American History resonates throughout Fraunces Tavern. Sons of Liberty plotted our Revolutionary War. Then at its end, George Washington bid his troops farewell here. It remains one of the most distinctive landmarks in New York City.
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In fact, our leader gave this brief speech in the very Long Room shown in my video below. There’s no other place like this in the world. Downstairs remains a tavern. Come get a drink or lunch. John Adams, Alexander Hamilton, George Washington, and Thomas Jefferson all ate here. So, you’ll be in historically fantastic company.
Fraunces Tavern Museum awaits right upstairs. This is where your journey through American history gets real. My favorite rooms are the Long Room and the Flag Gallery. The Long Room’s where Washington said goodbye to his men when we won the War for Independence. In fact, visitors can listen to a reading of the exact speech. It’s quicker than you might expect – only a couple of minutes.
George Washington Spoke Here
The only restricted room in the museum, the Long Room is indeed long. They forbid photography and video. But thanks to an exclusive visit, here are vids and pictures from this special dining room. During the Revolutionary War era many men joined around these Fraunces Tavern communal tables to feast. In those days you ate whatever they served in the Long Room. It wasn’t fancy, menu-dining like today.
Tavern guests sat aside whomever happened to be there that night as well. It wasn’t refined experience in the Long Room. Of course, there were private dining rooms, often rented out, in those days too. In fact, Fraunces Tavern exhibits the Clinton Dining room as a fine example. Its glorious hand painted wallpaper still looks immaculate.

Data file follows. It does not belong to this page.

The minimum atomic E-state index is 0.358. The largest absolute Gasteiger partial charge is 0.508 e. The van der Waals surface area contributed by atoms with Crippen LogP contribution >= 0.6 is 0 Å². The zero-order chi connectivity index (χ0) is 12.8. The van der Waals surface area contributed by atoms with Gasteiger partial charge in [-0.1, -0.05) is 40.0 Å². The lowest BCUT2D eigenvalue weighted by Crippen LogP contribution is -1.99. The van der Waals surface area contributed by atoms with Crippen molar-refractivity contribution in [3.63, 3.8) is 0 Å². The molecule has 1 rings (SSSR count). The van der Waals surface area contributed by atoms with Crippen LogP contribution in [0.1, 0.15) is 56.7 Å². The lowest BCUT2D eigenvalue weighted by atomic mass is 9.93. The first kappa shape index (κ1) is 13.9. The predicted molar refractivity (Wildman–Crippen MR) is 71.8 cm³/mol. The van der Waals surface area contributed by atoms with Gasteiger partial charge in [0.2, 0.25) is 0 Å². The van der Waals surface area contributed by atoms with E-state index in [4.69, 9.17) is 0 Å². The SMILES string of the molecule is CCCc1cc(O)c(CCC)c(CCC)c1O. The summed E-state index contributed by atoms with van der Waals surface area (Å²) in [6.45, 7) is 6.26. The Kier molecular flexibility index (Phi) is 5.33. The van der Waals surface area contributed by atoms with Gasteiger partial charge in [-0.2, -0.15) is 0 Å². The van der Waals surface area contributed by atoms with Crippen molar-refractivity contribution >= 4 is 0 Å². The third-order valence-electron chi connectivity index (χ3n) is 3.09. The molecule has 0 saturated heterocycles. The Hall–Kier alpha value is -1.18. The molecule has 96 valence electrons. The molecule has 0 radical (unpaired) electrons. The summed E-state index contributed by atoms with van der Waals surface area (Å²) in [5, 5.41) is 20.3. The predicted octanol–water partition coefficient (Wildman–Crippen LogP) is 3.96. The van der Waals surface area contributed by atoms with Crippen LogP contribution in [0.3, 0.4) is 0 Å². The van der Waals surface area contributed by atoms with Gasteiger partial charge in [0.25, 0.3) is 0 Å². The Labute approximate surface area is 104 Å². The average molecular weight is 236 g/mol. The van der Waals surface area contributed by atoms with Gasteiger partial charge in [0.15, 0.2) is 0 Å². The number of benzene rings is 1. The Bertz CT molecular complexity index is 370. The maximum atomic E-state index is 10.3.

Fraunces Tavern’s Long Room, though, shares relevant and fascinating details of history. That includes oyster shells displayed on the period dining tables. In colonial times oysters were a common dish in the New York City harbor neighborhood. When you visit historic sites in New York area, oyster shells often fashion a path to the front door. This was a popular recycling method for these shiny white crescents back in the day. They kept one’s boots from slipping in any kind of weather.
Fraunces Tavern – Long Room
Oysters are only the beginning at Fraunces Tavern. Historical details abound. Many are even original to the tavern. An archeological discovery in the tavern was the very playing cards strewn about the table shown here. Card playing was a fun pastime while boozing it up, sucking down oysters, and awaiting dinner service. It’s edifying to remember that in those days cards were handmade, one at a time. It was likely a challenging shuffle with such an uneven and soft deck. But it may have also have made card counting easier. After all, tiny differences between individual cards make them more discernible.
Pipes are another cool table setting detail at Fraunces Tavern. These are the pipes of the day and in those days they were rentals. That’s right. Men paid to put their mouth on the same pipe as the man who came before them. But we don’t judge. After all, these are the same men who fought for our country’s independence. The days of yore were rough. Pipes granted them solace at a time when sensory sanctuary was scarce.
Many more fine points await in the Fraunces Tavern Long Room. From the original tile on the bright fireplace to the period fire pokers and stokers – it’s all engrossing. Make sure to book a tour. Guides share riveting stories about forefathers who ate, drank, and made history here. Some first thought of our country as independent while sitting in these very rooms. Fraunces Tavern Museum brings history to life as a fun, illuminating landmark site. Arrive hungry and leave satisfied.